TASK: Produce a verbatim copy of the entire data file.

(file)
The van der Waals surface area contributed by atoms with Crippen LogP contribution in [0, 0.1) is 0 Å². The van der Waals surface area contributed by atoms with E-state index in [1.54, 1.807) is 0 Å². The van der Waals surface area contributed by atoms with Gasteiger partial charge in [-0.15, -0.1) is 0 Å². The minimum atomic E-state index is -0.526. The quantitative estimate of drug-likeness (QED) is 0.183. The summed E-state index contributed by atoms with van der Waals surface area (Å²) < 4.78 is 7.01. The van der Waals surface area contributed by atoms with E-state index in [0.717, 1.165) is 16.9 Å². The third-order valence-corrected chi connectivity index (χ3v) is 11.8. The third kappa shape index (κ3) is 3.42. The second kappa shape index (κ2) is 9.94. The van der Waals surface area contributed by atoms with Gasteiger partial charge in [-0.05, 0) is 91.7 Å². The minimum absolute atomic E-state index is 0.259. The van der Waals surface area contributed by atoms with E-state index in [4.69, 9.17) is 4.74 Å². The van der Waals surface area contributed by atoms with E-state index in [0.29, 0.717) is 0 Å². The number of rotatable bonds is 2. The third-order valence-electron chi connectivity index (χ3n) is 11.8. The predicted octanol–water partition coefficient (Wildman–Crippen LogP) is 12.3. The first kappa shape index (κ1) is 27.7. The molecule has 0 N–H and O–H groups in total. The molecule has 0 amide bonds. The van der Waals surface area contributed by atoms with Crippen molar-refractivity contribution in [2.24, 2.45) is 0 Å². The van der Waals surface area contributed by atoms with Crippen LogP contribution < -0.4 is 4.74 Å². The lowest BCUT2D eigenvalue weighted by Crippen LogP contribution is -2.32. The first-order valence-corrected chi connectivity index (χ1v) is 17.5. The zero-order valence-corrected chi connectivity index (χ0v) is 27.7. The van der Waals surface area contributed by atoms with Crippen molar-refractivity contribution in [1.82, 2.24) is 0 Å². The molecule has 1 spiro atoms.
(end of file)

The van der Waals surface area contributed by atoms with Crippen LogP contribution in [0, 0.1) is 0 Å². The van der Waals surface area contributed by atoms with E-state index in [1.54, 1.807) is 0 Å². The van der Waals surface area contributed by atoms with Gasteiger partial charge in [-0.15, -0.1) is 0 Å². The minimum atomic E-state index is -0.526. The quantitative estimate of drug-likeness (QED) is 0.183. The summed E-state index contributed by atoms with van der Waals surface area (Å²) < 4.78 is 7.01. The van der Waals surface area contributed by atoms with E-state index in [0.717, 1.165) is 16.9 Å². The third-order valence-corrected chi connectivity index (χ3v) is 11.8. The third kappa shape index (κ3) is 3.42. The second kappa shape index (κ2) is 9.94. The van der Waals surface area contributed by atoms with Gasteiger partial charge in [-0.05, 0) is 91.7 Å². The minimum absolute atomic E-state index is 0.259. The van der Waals surface area contributed by atoms with E-state index in [4.69, 9.17) is 4.74 Å². The van der Waals surface area contributed by atoms with E-state index in [0.29, 0.717) is 0 Å². The number of rotatable bonds is 2. The third-order valence-electron chi connectivity index (χ3n) is 11.8. The predicted octanol–water partition coefficient (Wildman–Crippen LogP) is 12.3. The first kappa shape index (κ1) is 27.7. The molecule has 0 N–H and O–H groups in total. The molecule has 0 amide bonds. The van der Waals surface area contributed by atoms with Crippen molar-refractivity contribution in [2.24, 2.45) is 0 Å². The van der Waals surface area contributed by atoms with Crippen LogP contribution < -0.4 is 4.74 Å². The lowest BCUT2D eigenvalue weighted by Crippen LogP contribution is -2.32. The first-order valence-corrected chi connectivity index (χ1v) is 17.5. The zero-order valence-corrected chi connectivity index (χ0v) is 27.7. The van der Waals surface area contributed by atoms with Crippen molar-refractivity contribution in [1.82, 2.24) is 0 Å². The molecule has 1 spiro atoms.